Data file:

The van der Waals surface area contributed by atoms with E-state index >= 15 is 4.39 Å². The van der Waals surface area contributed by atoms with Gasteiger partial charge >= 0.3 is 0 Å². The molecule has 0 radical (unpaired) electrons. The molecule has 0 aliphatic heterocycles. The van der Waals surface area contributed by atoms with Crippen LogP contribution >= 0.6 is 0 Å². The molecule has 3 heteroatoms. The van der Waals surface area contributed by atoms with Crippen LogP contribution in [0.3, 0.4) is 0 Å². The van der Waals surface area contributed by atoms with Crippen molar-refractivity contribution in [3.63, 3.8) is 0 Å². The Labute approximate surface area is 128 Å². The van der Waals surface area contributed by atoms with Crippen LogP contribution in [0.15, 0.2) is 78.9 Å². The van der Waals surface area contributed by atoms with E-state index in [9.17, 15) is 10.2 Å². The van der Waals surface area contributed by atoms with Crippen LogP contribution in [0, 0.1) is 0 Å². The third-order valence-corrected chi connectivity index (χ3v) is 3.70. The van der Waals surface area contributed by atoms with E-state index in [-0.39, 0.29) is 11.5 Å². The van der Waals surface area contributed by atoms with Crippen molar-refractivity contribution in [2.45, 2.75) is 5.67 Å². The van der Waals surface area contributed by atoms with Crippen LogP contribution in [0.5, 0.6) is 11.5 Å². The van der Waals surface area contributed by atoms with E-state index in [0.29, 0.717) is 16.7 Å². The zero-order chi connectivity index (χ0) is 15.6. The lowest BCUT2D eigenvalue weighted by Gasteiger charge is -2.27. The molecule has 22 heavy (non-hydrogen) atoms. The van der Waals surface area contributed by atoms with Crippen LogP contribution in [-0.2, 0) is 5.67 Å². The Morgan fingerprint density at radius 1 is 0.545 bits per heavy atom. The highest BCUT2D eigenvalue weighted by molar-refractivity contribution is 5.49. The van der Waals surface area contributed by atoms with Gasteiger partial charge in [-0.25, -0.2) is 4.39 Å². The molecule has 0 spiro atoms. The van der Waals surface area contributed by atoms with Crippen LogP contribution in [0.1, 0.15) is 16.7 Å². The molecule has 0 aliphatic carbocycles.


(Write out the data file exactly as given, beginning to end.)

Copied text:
The van der Waals surface area contributed by atoms with E-state index >= 15 is 4.39 Å². The van der Waals surface area contributed by atoms with Gasteiger partial charge >= 0.3 is 0 Å². The molecule has 0 radical (unpaired) electrons. The molecule has 0 aliphatic heterocycles. The van der Waals surface area contributed by atoms with Crippen LogP contribution >= 0.6 is 0 Å². The molecule has 3 heteroatoms. The van der Waals surface area contributed by atoms with Crippen LogP contribution in [0.3, 0.4) is 0 Å². The van der Waals surface area contributed by atoms with Crippen molar-refractivity contribution in [3.63, 3.8) is 0 Å². The Labute approximate surface area is 128 Å². The van der Waals surface area contributed by atoms with Crippen LogP contribution in [0.15, 0.2) is 78.9 Å². The van der Waals surface area contributed by atoms with E-state index in [9.17, 15) is 10.2 Å². The van der Waals surface area contributed by atoms with Crippen LogP contribution in [0, 0.1) is 0 Å². The third-order valence-corrected chi connectivity index (χ3v) is 3.70. The van der Waals surface area contributed by atoms with E-state index in [-0.39, 0.29) is 11.5 Å². The van der Waals surface area contributed by atoms with Crippen molar-refractivity contribution in [2.45, 2.75) is 5.67 Å². The van der Waals surface area contributed by atoms with Crippen LogP contribution in [0.5, 0.6) is 11.5 Å². The van der Waals surface area contributed by atoms with E-state index in [0.29, 0.717) is 16.7 Å². The zero-order chi connectivity index (χ0) is 15.6. The lowest BCUT2D eigenvalue weighted by Gasteiger charge is -2.27. The molecule has 22 heavy (non-hydrogen) atoms. The van der Waals surface area contributed by atoms with Crippen LogP contribution in [-0.2, 0) is 5.67 Å². The Morgan fingerprint density at radius 1 is 0.545 bits per heavy atom. The highest BCUT2D eigenvalue weighted by molar-refractivity contribution is 5.49. The van der Waals surface area contributed by atoms with Gasteiger partial charge in [-0.25, -0.2) is 4.39 Å². The molecule has 0 spiro atoms. The van der Waals surface area contributed by atoms with Crippen LogP contribution in [0.1, 0.15) is 16.7 Å². The molecule has 0 aliphatic carbocycles.